'I spent months at a special religious retreat - and people were praying for me all time. It was so sweet of them but it didn't help me. I still needed the drugs and went to any lengths to get them'.

    One by one many of the friends she shared with her boyfriend - all of them hard-bitten addicts - died.

    'There were so many deaths around me. I nearly died too - I just couldn't see a way out. It was then that my mother heard about this new method of treatment in Novosibirsk, her home city. I agreed to try it'.

    View attachment 30872 'All I was told at first was that it would involve some physical pain but that Professor Chukhrova believed it could really help me'.

    Like other patients, Natasha is given psychological counselling before each session of 60 lashes (those with alcohol or other addictions face 30) - and also undergoes a electrocardiogram to ensure the shock therapy is not causing unexpected heart problems.

    'I was so scared before the first time - and I am still frightened many months later', she says.

    'I'm not a masochist. My parents never beat me or even slapped me, so this was my first real physical pain and it was truly shocking. If people think there's anything sexual about it, then it's nonsense.

    'With each lash I scream and grip tight to the end of the surgical table. It's a stinging pain, real agony, and my whole body jolts. Often I cry, and the doctor sometimes asks what I am feeling, and if I am ok.

    'My body gets really hot and my palm starts sweating. It's really unpleasant - but after each session, I can see that it works. In fact, it's the only thing that has worked for me. As he strikes me, the doctor explains the danger of the drugs. But this treatment is not about punishing me for taking heroin. It works because of the effect on my body - the release of these endorphins - that is letting me get rid of the addiction.

    'The pain helps me understand the dangers I have caused to myself, how I was simply killing myself'.

    The doctors echo what she says, and insist that they are not seeking to humiliate Natasha and their other patients; nor is punishment their primary aim.

    'Despite this, in a strange way I suppose I do feel I'm getting punishment which at the same time brings me back to life. After each session I have red lash marks on my backside but it doesn't bleed. It's not easy to sit down for a few hours afterwards.

    View attachment 30873 Unlikely as it sounds, Natasha is adamant that this treatment has transformed her life.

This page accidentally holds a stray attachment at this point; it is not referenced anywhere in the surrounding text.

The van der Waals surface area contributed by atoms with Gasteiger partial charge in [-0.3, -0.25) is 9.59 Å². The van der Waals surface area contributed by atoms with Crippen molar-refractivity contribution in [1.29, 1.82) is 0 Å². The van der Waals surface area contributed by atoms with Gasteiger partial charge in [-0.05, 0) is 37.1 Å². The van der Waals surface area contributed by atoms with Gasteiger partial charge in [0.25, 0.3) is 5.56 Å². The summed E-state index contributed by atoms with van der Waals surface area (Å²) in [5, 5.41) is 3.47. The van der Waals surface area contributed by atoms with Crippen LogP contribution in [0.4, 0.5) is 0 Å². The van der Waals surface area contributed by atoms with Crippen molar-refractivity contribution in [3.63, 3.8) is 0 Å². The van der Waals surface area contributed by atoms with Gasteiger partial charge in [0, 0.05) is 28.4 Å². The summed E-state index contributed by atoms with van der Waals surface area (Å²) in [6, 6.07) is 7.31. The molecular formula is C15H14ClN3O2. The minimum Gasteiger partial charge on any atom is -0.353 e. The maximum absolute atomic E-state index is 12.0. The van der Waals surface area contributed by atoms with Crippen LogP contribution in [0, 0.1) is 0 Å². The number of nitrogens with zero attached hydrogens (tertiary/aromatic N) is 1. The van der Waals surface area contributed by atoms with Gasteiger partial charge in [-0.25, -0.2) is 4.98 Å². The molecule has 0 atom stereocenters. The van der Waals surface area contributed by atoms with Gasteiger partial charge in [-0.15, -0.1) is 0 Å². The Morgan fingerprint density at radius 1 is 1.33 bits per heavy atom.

'I wouldn't keep coming back for this if I didn't think it was working', she says. 'I know many of my friends think I am mad to trust these doctors. But I want to live. For the first time since I because an addict five years ago, I feel I have a chance.

    'I just want to be like all those thousands of girls who have a normal life - finding a man, getting married, having kids, going through the problems of life together. I want that kind of normal life - and finally I can feel I am coming back to it.

    Several months into her treatment, she got a new job and - against expectations - was holding it down, working as a dispatcher in a local taxi company, she says.

    'It's a simple job, but for me it is a start. I feel I have my self respect. So far I don't have a new boyfriend but when the right man comes along, I now feel I could cope with a relationship again'.

    Natasha is now free of the drugs. 'I still have cravings, of course I do. But it's getting less and less. I really feel on the way to a new life'.

    In a sample of 30 patients given the treatment, who are now being closely monitored, most have shown strongly positive results in overcoming their various addictions, the doctors claim. Yet critics suggest a far more rigorous analysis subject to academic scrutiny would be needed to verify the claims of its proponents.

    View attachment 30874 Another caning patient is Yuri, aged 41, a workaholic who was close to drinking himself to death.

    'I have a stressful job and my father was an alcoholic,' he says. 'Somehow I followed him.'